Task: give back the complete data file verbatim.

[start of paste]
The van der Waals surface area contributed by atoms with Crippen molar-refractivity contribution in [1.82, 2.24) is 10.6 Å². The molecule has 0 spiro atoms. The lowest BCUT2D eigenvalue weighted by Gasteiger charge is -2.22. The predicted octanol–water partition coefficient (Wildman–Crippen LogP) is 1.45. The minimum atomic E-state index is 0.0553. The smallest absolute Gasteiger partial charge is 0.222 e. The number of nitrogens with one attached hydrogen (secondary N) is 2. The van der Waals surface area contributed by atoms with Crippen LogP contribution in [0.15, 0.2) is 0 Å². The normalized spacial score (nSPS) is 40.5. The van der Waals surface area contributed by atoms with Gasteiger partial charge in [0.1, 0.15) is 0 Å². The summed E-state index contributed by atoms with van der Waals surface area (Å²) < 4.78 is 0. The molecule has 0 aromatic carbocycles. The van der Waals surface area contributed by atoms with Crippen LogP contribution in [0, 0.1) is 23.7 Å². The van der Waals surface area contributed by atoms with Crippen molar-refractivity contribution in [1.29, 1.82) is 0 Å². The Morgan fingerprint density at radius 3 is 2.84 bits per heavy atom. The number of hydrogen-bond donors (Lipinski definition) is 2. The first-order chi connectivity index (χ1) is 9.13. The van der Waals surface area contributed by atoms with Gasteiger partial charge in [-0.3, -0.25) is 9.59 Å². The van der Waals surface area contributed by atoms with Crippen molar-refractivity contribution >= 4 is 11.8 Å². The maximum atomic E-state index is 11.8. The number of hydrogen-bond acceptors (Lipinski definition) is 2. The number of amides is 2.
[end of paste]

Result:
The van der Waals surface area contributed by atoms with Crippen molar-refractivity contribution in [1.82, 2.24) is 10.6 Å². The molecule has 0 spiro atoms. The lowest BCUT2D eigenvalue weighted by Gasteiger charge is -2.22. The predicted octanol–water partition coefficient (Wildman–Crippen LogP) is 1.45. The minimum atomic E-state index is 0.0553. The smallest absolute Gasteiger partial charge is 0.222 e. The number of nitrogens with one attached hydrogen (secondary N) is 2. The van der Waals surface area contributed by atoms with Crippen LogP contribution in [0.15, 0.2) is 0 Å². The normalized spacial score (nSPS) is 40.5. The van der Waals surface area contributed by atoms with Gasteiger partial charge in [0.1, 0.15) is 0 Å². The summed E-state index contributed by atoms with van der Waals surface area (Å²) < 4.78 is 0. The molecule has 0 aromatic carbocycles. The van der Waals surface area contributed by atoms with Crippen LogP contribution in [0, 0.1) is 23.7 Å². The van der Waals surface area contributed by atoms with Crippen molar-refractivity contribution in [1.29, 1.82) is 0 Å². The Morgan fingerprint density at radius 3 is 2.84 bits per heavy atom. The number of hydrogen-bond donors (Lipinski definition) is 2. The first-order chi connectivity index (χ1) is 9.13. The van der Waals surface area contributed by atoms with Gasteiger partial charge in [-0.3, -0.25) is 9.59 Å². The van der Waals surface area contributed by atoms with Crippen molar-refractivity contribution >= 4 is 11.8 Å². The maximum atomic E-state index is 11.8. The number of hydrogen-bond acceptors (Lipinski definition) is 2. The number of amides is 2.